In closing, Goleman-Bennett cites a pearl of wisdom by a longtime mentor and expert on horsemanship:  “Don’t put your purpose before your connection.”  These could be words for all of us to live by, whether giving or receiving advice on navigating a job search. Purpose shifts — as it should — with time and perspective.  Horse-worthy connections can last a lifetime.

A Tale of Two Job Markets

As both a career counselor and a recruiter, I see the state of the job market from many vantage points.  Frankly, it’s a confusing picture that  looks like two parallel graph lines that refuse to intersect.  On one line — let’s call it Line E for Employed —  there are my well-employed clients and colleagues who are increasingly being pursued for roles that directly leverage their current and marketable experience. Terms like “multiple offers” are in the vernacular again. 

Then there’s Line U (for Unemployed). While the market seems to be loosening up for some of these folks (and I stress that my evidence here is anecdotal and experiential, not Department of Labor empirical data), many remain stubbornly in transition purgatory. I’ve written before about the “over-50 and overqualified” factor and that is certainly part of the picture.  While there are no magic paths from Line U to Line E, here are a few strategies that seem to be working for some:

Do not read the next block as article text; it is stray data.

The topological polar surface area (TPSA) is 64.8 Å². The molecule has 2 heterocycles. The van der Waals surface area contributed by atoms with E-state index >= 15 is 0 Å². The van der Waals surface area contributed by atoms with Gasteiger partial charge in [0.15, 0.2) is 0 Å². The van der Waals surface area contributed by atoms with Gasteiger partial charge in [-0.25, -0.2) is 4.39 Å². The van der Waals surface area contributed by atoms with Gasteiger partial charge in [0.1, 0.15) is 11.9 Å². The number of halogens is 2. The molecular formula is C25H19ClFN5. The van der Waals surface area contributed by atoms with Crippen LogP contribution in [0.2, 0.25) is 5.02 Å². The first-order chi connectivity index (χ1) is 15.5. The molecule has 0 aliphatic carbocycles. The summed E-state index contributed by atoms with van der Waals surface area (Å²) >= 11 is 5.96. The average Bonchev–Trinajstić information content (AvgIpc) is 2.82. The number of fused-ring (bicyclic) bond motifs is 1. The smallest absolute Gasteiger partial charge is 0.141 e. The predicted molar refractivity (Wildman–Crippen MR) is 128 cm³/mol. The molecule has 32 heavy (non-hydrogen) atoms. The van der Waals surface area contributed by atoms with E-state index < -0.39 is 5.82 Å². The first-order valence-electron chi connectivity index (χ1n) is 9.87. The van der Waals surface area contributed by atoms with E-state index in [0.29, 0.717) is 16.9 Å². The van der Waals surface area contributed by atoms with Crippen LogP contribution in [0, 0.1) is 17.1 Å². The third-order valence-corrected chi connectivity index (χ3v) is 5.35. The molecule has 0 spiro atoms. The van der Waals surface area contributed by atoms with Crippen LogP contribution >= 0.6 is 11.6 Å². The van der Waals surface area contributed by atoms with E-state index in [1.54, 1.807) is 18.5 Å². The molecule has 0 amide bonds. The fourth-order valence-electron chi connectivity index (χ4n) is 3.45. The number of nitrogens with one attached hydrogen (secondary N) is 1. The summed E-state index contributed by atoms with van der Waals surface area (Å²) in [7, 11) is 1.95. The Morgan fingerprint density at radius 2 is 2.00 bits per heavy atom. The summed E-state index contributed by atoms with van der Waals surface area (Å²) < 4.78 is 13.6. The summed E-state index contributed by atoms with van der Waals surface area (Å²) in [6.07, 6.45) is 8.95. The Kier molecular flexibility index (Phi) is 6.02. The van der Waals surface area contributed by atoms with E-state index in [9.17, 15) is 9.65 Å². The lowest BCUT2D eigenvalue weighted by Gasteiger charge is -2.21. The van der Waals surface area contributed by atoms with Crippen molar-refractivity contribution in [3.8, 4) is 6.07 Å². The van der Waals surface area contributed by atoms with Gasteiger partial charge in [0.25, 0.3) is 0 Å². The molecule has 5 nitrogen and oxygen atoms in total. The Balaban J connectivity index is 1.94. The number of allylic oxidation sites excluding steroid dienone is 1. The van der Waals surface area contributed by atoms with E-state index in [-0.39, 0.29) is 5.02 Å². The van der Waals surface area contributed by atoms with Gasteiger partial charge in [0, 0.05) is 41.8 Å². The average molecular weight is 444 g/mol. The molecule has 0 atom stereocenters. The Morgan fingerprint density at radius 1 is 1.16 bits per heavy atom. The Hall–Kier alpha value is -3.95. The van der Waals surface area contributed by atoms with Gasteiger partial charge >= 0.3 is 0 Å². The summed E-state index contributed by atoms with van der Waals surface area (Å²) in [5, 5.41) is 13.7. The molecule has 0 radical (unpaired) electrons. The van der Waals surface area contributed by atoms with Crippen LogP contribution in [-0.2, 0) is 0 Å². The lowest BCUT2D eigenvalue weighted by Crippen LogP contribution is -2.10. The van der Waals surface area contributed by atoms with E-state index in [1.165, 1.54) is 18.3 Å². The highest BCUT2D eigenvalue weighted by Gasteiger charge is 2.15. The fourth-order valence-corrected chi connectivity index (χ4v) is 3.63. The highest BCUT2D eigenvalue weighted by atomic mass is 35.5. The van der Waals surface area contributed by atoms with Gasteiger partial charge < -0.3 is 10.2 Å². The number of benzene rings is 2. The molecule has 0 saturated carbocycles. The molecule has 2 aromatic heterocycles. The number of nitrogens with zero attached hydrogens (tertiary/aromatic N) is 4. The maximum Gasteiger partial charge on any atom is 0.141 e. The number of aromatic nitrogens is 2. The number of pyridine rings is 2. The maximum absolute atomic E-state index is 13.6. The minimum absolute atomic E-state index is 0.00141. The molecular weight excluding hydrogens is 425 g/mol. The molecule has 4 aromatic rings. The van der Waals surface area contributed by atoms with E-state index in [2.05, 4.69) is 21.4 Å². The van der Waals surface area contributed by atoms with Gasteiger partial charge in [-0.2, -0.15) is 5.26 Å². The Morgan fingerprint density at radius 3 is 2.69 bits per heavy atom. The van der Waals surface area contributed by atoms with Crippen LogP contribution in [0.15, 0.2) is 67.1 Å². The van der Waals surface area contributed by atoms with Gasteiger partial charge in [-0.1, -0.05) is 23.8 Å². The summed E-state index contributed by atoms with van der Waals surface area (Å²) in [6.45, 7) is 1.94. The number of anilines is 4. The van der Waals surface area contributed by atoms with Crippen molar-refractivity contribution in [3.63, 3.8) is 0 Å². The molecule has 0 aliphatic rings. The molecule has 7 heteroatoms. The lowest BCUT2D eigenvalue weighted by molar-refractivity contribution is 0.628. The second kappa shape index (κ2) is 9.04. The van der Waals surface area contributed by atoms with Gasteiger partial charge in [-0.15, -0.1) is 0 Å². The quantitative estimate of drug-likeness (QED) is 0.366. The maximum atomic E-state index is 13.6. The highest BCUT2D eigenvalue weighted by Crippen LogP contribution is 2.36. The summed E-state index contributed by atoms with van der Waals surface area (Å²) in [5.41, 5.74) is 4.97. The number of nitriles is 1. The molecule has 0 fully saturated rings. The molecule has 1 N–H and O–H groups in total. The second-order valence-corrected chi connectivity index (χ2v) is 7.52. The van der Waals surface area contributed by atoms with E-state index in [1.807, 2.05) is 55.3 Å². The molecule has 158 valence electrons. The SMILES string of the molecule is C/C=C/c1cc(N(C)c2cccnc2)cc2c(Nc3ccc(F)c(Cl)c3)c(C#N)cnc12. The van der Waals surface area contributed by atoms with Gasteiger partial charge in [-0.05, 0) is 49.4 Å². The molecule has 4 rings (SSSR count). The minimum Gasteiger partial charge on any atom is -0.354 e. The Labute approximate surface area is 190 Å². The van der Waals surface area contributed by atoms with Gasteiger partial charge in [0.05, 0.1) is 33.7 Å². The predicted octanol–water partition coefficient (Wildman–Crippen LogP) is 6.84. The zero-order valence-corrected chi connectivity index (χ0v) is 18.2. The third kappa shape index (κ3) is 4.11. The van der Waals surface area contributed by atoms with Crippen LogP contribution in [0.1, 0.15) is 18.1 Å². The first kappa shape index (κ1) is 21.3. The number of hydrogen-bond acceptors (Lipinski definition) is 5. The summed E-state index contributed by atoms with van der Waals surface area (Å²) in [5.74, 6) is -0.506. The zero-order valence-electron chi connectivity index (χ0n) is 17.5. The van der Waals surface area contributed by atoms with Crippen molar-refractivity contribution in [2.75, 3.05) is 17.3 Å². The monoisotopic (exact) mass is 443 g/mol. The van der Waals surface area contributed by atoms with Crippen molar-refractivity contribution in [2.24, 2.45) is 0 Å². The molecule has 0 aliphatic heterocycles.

–Changing sectors.  Moving from corporate roles to non-profit, higher education, etc.  This tends to work better for “infrastructure” functions like finance, human resources and communications.  Compensation level can be a big trade-off (though not always as much as you might think), along with adjusting to more consensus-based management styles and decision-making processes.  However, the over-50 crowd is well represented and anecdotal reports of job satisfaction and perceived stability are plusses.

–Relocating.  Not a viable option for many but for those who can make it work, competing for roles in less geographically desirable markets can be a way back in and doesn’t have to be a forever move. Some organizations — knowing that they have tough markets for relocation — are even open to partial arrangements like holding onto a house back home and living in company-sponsored housing during part of the typical work week.